People under five and thirty should keep sharp eyes on their intestinal mechanism. No study is better re-paid. In the case of young women the element of good looks also enters into consideration because they are casting an anchor to windward against a pallid and unhealthy skin, with its occasional accompaniment of pimples and various other blemishes.
Young people react favorably and promptly to simple remedies that are worthless to those of advanced years. The reason is youth has strength; age, weakness. Also youth has not committed the sins of omission and commission against health that can be charged up against the great majority of the aged. The musculature of the great intestinal tract in youth will make a quick response to intelligent treatment, whereas in age the abdominal viscera are not only frequently prolapsed (fallen) but have become weakened and misshapen.
So that a youth who is experiencing early difficulties with the digestive tract must at once address prompt attention to the cause and the remedy. Neglect, in-difference and ignorance at such time will later exact a heavy penalty.
If youth will again consider the life of primitive men certain interesting and instructive facts will be discovered. They not only live night and day in the open but eat coarse food of few varieties. The modern dietary, especially of the wealthy, is adapted to the palate rather than the digestive organs. Rich desserts, pies, cakes, marmalades, meats, gravies and dressings of various kinds are the rule, while with it often goes an indolent existence and bad ventilation. Primitive men not only live in the open but they are almost continually on the move, stooping to pick up things, thus exercising their abdominal muscles hundreds of times a day, throwing stones, climbing trees, running so that they breathe hard and deep, and lying down at night in the open with tired muscles to sound sleep.
When young people of 20, 30, or even 40 years of age find themselves with headache, frequent colds, coated tongue, lack of appetite, weakened efficiency and more or less constant attacks of constipation, the first course to be pursued, according to leading authorities, is to simplify the diet and promptly adopt the proper regimen given in detail elsewhere. The 3 glasses of water in the morning are generally sufficient. An examination of the abdominal muscles will probably find them flabby. In this condition they lack the necessary propulsive power for the act of defecation. This is one of the most important facts in abdominal physiology and is repeatedly called to the attention of the reader in several chapters of this book by the most eminent authorities.
The groundwork for the above conditions in the young is nearly always to be charged up to poor parental supervision during childhood. Fothergill says the girl needs a well-developed chest, vigorous limbs and healthy abdominal organs just as much as the boy. And how is she to get them without exercise? You may as well expect her to be educated without lessons. As a medical man our author expresses a certain mistrust of the neat little girl who never soils her clothes. She is very nice to look at; her mother is naturally proud of her; she will do very well for a picture; but she is not suited for the battle of life. She is not a healthy young animal as she ought to be. She is angelic and will soon be with the angels is the forecast of the physiologist. Says the mother: “I see all this quite clearly but I cannot allow my daughter to grow up a tomboy.” But conventionality is put away at the seashore where children are expected to romp in the sun and dig in the sand. The skipping rope, basket ball, the long walk, the romp and the swing are all available, the last for even big girls. In the many years Fothergill was attached to the London Hospital for Diseases of the Chest he says he had it burned in on his experience and memory that great danger underlies the flat, narrow chest in any disease of the lungs, especially in tuberculosis. Such lungs in health are barely sufficient for the needs of the organism. When invaded by disease the fight becomes a hopeless one. Insist on the development of the chest to the uttermost during the period of growth. Start a contest between the children. Carefully keep a record of chest measurements. Set a goal. Offer a prize when the expansion reaches 3 inches, 3% inches, 4 inches, 4% inches. Encourage emulation of those who have a good chest expansion. Make it a matter of frequent observation.’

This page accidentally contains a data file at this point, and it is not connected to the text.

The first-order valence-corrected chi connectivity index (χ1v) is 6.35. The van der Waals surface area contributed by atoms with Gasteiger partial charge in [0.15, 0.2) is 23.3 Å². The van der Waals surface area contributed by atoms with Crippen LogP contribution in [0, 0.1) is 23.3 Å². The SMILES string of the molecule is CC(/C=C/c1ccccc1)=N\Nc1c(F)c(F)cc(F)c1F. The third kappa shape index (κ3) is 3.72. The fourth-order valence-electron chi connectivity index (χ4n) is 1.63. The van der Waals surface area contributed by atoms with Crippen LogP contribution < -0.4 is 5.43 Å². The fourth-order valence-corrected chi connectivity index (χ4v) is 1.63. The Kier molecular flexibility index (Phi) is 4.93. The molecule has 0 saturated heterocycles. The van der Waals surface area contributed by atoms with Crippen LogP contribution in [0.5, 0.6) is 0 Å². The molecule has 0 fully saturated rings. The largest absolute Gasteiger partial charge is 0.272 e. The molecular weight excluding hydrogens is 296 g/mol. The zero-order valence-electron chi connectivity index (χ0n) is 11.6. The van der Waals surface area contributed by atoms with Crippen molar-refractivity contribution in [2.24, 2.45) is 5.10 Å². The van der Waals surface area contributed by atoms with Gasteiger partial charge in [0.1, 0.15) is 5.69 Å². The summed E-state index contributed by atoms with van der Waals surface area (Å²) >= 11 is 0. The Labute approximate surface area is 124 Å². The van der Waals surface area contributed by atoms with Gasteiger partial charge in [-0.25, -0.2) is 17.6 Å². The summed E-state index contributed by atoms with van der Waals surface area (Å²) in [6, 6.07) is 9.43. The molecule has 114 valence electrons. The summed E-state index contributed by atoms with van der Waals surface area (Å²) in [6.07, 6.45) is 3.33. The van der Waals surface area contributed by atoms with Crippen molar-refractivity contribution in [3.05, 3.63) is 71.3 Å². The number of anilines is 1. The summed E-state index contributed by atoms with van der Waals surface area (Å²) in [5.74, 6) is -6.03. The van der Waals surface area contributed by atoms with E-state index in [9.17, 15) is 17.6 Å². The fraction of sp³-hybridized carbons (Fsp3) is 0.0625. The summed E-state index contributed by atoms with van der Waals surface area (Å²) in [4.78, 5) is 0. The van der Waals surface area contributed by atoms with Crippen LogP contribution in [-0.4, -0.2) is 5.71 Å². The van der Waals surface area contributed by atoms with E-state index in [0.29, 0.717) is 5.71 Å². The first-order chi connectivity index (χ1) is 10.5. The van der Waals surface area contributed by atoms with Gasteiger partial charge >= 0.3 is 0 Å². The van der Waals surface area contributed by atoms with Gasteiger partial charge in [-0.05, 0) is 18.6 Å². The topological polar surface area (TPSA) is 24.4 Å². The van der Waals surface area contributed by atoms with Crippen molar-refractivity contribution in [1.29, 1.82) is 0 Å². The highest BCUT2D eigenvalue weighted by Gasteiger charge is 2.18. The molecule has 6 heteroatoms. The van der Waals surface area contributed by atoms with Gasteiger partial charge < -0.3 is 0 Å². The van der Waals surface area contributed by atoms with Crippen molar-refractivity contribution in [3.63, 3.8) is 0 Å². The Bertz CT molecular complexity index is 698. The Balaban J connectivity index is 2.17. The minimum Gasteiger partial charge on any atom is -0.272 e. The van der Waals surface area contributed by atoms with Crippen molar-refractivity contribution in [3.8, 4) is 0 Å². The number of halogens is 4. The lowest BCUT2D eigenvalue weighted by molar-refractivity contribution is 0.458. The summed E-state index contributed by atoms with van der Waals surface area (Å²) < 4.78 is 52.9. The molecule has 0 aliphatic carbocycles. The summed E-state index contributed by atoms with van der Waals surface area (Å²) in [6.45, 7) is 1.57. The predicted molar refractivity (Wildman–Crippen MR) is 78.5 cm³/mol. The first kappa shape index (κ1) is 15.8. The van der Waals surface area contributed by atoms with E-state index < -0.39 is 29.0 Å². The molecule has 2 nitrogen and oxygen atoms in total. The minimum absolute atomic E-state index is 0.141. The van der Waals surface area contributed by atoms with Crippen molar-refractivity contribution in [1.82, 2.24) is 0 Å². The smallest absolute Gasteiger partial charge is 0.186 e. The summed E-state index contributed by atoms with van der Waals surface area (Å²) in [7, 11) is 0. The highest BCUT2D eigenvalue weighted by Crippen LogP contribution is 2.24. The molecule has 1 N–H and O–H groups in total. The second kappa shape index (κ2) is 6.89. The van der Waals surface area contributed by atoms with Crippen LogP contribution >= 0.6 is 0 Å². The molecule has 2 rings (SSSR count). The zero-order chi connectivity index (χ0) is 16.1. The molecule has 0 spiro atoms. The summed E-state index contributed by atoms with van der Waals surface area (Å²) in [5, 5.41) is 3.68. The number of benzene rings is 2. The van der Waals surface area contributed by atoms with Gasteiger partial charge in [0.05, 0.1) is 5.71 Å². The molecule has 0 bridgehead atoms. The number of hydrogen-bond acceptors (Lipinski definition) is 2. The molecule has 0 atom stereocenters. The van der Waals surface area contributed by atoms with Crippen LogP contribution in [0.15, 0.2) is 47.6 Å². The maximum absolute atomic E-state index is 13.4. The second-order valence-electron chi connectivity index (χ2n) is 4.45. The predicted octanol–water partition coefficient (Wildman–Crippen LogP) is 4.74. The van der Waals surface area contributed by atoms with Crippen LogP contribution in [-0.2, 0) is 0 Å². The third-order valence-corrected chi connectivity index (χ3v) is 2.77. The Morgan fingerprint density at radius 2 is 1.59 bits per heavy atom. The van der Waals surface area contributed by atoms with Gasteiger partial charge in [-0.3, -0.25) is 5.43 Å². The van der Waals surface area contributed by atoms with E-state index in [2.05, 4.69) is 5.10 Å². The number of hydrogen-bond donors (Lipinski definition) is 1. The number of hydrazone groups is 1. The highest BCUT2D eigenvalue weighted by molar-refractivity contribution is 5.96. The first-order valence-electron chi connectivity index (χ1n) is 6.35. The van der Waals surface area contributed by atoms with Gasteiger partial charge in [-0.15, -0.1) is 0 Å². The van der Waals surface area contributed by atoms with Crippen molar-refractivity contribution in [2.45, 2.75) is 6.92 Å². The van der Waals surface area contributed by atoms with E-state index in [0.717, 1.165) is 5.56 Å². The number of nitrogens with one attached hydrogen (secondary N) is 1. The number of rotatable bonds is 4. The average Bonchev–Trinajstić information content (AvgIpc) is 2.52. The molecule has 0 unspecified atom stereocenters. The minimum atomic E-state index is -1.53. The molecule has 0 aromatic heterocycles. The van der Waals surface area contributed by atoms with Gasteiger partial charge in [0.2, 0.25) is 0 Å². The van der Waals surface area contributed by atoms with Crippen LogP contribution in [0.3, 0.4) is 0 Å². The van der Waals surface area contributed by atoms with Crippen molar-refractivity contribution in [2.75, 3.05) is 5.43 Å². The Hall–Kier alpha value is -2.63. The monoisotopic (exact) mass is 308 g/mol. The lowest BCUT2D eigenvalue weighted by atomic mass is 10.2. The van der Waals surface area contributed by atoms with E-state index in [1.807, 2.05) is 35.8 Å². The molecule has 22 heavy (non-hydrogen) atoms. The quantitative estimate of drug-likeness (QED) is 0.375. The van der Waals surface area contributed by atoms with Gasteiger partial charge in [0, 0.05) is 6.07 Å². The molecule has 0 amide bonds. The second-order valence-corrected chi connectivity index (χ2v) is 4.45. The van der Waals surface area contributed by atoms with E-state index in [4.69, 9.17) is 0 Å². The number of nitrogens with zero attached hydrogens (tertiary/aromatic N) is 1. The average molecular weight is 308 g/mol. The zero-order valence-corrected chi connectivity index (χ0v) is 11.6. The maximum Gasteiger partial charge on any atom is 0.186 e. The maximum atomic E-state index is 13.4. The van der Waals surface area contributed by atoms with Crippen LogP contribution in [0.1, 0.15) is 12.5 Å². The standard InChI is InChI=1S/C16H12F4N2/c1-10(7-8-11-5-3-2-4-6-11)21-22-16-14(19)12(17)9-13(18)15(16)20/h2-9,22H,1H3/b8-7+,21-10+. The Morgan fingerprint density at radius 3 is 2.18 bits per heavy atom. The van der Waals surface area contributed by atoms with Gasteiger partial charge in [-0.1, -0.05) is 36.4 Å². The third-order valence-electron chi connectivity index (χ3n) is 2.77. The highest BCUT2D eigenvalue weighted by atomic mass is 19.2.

Of young women our author says no one is more in need of information than they. Unless a girl is obviously in ill health and the doctor sent for, no attention is likely to be paid to matters which every experienced physician knows to be of cardinal importance.